Here is where my previous post comes in. I was trying to say, whoever I found attractive, may not be because of what their embodiment represent. I have liked and loved various kinds of men and women, although the majority of them may be dark-skinned( as my lived-world is dominated by working-class Dalit men and women). I have found all of them beautiful, because I like them and I am familiar with them. They may or may not fit either mainstream’s parameter of beauty/of various counter-cultures parameters, but that has little to do with how I ‘see’ them. It is also because of my fear of strangers that could also be strengthened and informed by my subjective existence as a (vulnerable)marginalized woman. At a time, when I was carried away with resistance movements, I had deliberately thought/and tried being with persons whom I found ‘attractive’ according to this (counter)logic of resistance( Tall, Dark macho)- and only found myself being repulsed by them as I got to know them better.
Also, there are situations in which I had found myself haplessly ‘in love with someone who did not embody this ‘resistance’, rather very mainstream ‘handsomeness’! It could easily be read as a Dalit woman ‘secretly’ longing for a ‘white’ male(as he was not a caste-Hindu. But with that person, I had not shared anything intimate, not even a glance of intimacy, despite being together for almost three years, even in situations that were considered as ‘classic romantic’. In all those times, we were a practical joke to others- the impossible(even now maybe). However, later when we knew each other better, we couldn’t resist each other. (being together need not always be knowing someone), and I remember us re-imagining ourselves in those otherwise ‘unromantic’ situations again and again as a romantically involved couple. I must also confess, that my convictions, along with mainstream’s notions of a ‘fitting couple’ had contributed greatly to the disintegration of our relationship. I was eager to tell him every time, how he did not quite ‘fit’ into my ‘type’ of a male companion/partner. Maybe I was scared too, as Jaseela was. We were constantly negotiating our power within the relationship, and I was quite not ready to be the submissive ‘subaltern body’(although he might not have been looking at things the way I was) and found ourselves entangled in endless power games and manipulations; only to my realisation that ‘the only winning move for me was not to play.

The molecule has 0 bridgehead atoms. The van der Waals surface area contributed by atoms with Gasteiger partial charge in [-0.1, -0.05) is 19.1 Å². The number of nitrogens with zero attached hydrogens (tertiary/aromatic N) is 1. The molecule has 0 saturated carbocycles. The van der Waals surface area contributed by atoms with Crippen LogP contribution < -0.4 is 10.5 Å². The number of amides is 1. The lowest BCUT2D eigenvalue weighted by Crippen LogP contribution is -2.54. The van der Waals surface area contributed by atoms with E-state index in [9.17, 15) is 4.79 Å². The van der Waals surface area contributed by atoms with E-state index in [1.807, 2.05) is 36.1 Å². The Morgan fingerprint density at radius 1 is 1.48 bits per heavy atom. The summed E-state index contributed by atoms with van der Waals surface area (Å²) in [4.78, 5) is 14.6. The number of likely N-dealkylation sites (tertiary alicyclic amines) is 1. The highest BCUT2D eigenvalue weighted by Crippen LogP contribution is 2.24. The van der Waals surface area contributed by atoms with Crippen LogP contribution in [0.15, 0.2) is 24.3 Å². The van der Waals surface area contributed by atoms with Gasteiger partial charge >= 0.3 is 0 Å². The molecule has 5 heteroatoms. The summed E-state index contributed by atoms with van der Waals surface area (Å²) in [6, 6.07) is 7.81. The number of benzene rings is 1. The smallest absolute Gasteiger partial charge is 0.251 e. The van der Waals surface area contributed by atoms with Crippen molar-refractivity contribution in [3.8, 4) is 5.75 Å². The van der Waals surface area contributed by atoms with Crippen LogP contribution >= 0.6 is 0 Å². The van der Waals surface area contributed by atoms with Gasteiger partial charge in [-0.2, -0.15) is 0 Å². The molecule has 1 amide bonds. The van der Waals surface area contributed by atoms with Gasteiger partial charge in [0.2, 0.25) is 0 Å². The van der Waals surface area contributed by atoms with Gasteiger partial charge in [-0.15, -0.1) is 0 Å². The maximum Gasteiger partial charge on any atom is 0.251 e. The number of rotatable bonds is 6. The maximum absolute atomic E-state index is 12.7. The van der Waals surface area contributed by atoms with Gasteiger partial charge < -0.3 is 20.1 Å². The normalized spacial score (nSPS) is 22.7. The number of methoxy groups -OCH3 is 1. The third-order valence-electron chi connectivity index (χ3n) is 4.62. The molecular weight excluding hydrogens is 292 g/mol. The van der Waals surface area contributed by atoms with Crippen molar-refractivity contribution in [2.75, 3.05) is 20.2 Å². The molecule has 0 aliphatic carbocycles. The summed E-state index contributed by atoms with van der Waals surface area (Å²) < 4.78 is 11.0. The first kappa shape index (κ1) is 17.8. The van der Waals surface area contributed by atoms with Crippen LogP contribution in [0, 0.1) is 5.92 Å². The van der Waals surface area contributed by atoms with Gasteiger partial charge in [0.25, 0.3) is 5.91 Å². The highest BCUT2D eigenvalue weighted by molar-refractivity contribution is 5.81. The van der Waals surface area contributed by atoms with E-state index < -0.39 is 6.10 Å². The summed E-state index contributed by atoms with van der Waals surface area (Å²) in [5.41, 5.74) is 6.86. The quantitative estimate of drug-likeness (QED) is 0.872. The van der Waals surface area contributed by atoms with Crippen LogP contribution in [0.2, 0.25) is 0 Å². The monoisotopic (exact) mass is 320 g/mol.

Yet those momentary transgressions in our togetherness had continuously informed my own knowledge of self, and how arbitrary were the standards that I kept for persons, (in various terms) although many a time, resisting the hegemonic, eager to surpass the norms and boundaries and various controlling images forced on myself and women like me.
Let me come back to the initial theme of this discussion. Vinayakan may not be beautiful to Savarna consciousness. But asserting that Vinayakan or his kinds can only be the true representations of Dalit beauty/body is as problematic and reductionist as saying Mammooty/Mohanlal can be the only ‘Malayali Masculine’. However, not recognizing and sufficiently addressing the taboos attached to these caste-marked Dalit bodies are also problematic. Individual tastes and ideas of beauty are mostly socially constructed, but there are can also be ‘acquired tastes’(which can also be socially constructed). And there could also be consciously adopted choices( again, can be socially constructed, as well as informed by very particular subjective lived experience). As an extension, I like several actors, not because I know them personally, but because of the characters, they have portrayed in their films. There could be brilliant, better human beings whom I may have found attractive if I knew them personally, but not attracted as of now, because I may not like/impressed by the characters/movies they have done.
The most important question for me, however, is how we politicize our intimate spaces, and how we reflect on our own choices and tastes critically.
*tagged Neelima and Akhil Jith as they were at the forefront of a campaign for ‘dark-skinned beauties’!